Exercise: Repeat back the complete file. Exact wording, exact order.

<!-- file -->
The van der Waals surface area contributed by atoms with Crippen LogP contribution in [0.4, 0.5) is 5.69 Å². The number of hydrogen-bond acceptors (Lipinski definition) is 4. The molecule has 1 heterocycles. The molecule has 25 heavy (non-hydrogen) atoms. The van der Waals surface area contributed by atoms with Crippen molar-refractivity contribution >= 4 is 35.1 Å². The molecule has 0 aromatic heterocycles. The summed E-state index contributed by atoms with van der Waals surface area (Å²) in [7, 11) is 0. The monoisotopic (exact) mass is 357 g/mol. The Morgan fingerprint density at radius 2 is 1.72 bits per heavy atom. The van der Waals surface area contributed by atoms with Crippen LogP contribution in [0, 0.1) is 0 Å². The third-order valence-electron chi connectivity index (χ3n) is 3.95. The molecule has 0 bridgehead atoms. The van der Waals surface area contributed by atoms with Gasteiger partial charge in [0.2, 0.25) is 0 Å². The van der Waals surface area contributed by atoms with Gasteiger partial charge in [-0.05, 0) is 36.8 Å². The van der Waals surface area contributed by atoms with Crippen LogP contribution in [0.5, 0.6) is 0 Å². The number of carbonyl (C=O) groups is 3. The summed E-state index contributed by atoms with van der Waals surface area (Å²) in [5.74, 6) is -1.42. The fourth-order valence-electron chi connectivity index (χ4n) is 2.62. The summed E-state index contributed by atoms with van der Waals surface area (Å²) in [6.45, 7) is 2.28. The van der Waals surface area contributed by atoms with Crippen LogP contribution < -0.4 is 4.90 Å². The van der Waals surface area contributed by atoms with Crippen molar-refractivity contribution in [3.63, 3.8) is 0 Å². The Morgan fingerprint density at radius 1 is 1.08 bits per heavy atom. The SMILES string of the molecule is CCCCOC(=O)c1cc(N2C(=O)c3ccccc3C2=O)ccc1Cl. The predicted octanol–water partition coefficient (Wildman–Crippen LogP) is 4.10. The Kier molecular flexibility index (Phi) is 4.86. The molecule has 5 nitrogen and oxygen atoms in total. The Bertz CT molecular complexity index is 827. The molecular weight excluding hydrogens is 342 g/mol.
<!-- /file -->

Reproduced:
The van der Waals surface area contributed by atoms with Crippen LogP contribution in [0.4, 0.5) is 5.69 Å². The number of hydrogen-bond acceptors (Lipinski definition) is 4. The molecule has 1 heterocycles. The molecule has 25 heavy (non-hydrogen) atoms. The van der Waals surface area contributed by atoms with Crippen molar-refractivity contribution >= 4 is 35.1 Å². The molecule has 0 aromatic heterocycles. The summed E-state index contributed by atoms with van der Waals surface area (Å²) in [7, 11) is 0. The monoisotopic (exact) mass is 357 g/mol. The Morgan fingerprint density at radius 2 is 1.72 bits per heavy atom. The van der Waals surface area contributed by atoms with Crippen LogP contribution in [0, 0.1) is 0 Å². The third-order valence-electron chi connectivity index (χ3n) is 3.95. The molecule has 0 bridgehead atoms. The van der Waals surface area contributed by atoms with Gasteiger partial charge in [0.2, 0.25) is 0 Å². The van der Waals surface area contributed by atoms with Gasteiger partial charge in [-0.05, 0) is 36.8 Å². The van der Waals surface area contributed by atoms with Crippen LogP contribution in [0.5, 0.6) is 0 Å². The number of carbonyl (C=O) groups is 3. The summed E-state index contributed by atoms with van der Waals surface area (Å²) in [5.74, 6) is -1.42. The fourth-order valence-electron chi connectivity index (χ4n) is 2.62. The summed E-state index contributed by atoms with van der Waals surface area (Å²) in [6.45, 7) is 2.28. The van der Waals surface area contributed by atoms with Crippen LogP contribution < -0.4 is 4.90 Å². The van der Waals surface area contributed by atoms with Crippen molar-refractivity contribution in [3.63, 3.8) is 0 Å². The Morgan fingerprint density at radius 1 is 1.08 bits per heavy atom. The SMILES string of the molecule is CCCCOC(=O)c1cc(N2C(=O)c3ccccc3C2=O)ccc1Cl. The predicted octanol–water partition coefficient (Wildman–Crippen LogP) is 4.10. The Kier molecular flexibility index (Phi) is 4.86. The molecule has 5 nitrogen and oxygen atoms in total. The Bertz CT molecular complexity index is 827. The molecular weight excluding hydrogens is 342 g/mol.